TEHRAN, May 25 (MNA) – An Iranian law student has replied Sen. Cotton’s tweets about Iran’s Zarif calling for a debate over US Constitution, arguing that previous legal cases show Cotton’s claims are baseless.
Following US Senator Tom Cotton’s late April tweets addressing Iranian Foreign Minister Mohammad Javad Zarif trying to challenge him in a debate over US Constitution, an Iranian student of Law and Jurisprudence has replied the ‘inappropriate, impolite’ comments made by Cotton according to US Constitution and previous legal procedures.
Here is the full text of the letter:
Dear Senator Tom Cotton,
I’ve heard that in your notes, you have insulted Iran’s foreign minister, our nation and history and you have also tried to challenge him with a call for debate; here is the answer to you, but not from a high-ranking diplomat as Mr. Zarif, but rather an Iranian student of jurisprudence and law.
At first, although you used an impolite language, inappropriate for not only a Senator, but even for common people on the streets, we are taught by Islam to begin with greetings and courtesy and avoid insult.
You called for a debate over US Constitution. Yet you forgot to clarify which part of the Constitution you want to discuss; are you going to debate the whole Constitution or only Section 2 of Article II according to which American president “shall have Power, by and with the Advice and Consent of the Senate, to make Treaties, provided two thirds of the Senators present concur?”
But, whatever your intention would have been, an answer in regard to Section 2 of Article II shall be an appropriate answer as it is part of a whole that you self-assuredly called for a debate over.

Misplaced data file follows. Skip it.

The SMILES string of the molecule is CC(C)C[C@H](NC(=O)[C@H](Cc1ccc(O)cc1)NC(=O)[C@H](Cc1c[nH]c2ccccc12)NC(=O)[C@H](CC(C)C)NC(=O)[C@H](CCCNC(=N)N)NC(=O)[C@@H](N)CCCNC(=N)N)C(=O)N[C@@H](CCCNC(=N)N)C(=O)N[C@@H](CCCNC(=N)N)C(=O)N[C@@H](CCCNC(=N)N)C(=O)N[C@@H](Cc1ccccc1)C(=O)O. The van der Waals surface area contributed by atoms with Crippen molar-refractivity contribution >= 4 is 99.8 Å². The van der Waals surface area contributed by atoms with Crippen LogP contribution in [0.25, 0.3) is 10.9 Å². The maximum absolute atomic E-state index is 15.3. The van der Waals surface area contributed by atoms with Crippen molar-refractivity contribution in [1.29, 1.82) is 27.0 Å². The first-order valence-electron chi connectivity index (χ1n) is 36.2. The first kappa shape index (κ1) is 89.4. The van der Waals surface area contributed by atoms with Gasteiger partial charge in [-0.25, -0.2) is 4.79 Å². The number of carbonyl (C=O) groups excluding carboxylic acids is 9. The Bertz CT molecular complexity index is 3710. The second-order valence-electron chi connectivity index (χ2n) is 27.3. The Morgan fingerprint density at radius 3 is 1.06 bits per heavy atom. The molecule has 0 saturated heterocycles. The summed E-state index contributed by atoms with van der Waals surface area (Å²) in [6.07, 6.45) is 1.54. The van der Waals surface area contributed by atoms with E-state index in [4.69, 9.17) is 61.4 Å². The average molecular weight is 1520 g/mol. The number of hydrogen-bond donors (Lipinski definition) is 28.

If you are proud of your Constitution for balancing power between the administration and the Congress, and in your letter signed jointly with a number of senators to threaten the nuclear talks you have assumed your Constitution as the most perfect one in the world, I shall remind your misjudgment as the abovementioned section is about international treaties; yet, any possible deal at the end of the talks would be considered an executive order under president’s authority.
Since your legal system is categorized under Common Law and as your constitution has not talked about executive agreements, legal procedures thus shall decide about authorities in this regard.
Well, you must be quite familiar with legal procedures in cases such as “United States vs. Belmont (1936)”, “United States vs. Pink (1941)”or “Dames & Moore vs. Regan (1981)” in which US president – and not the Congress – had the final say in executive deals.
Therefore, legal procedures along with US Constitution deprives not only the Senate but the Congress of any rights to decide about any possible deal with Iran. Now, the question is if you are still challenging for a debate over your own Constitution? A constitution which rejects your claims about constitutional restrictions for US administration and that there would be no obligation for US to continue implementing any deal during next president.
Now, who is right… you or the Constitution?! And this is a question you Mr. Senator should answer.
In regard to other subjects such as oppression, lack of commitment or terrorism you have called for a debate over, I shall shay there is no need for a debate.
We have witnessed oppression in Vietnam, Hiroshima, Nagasaki, Afghanistan and Iraq; lack of commitment in Geneva and terror in our country Iran where our nuclear scientists were assassinated.
At the end, I shall invite you to more scrutiny into issues.
Seyed Mohammad Hosseini,
MA student of jurisprudence and law,
Qur’an and Hadith Sciences University, Qom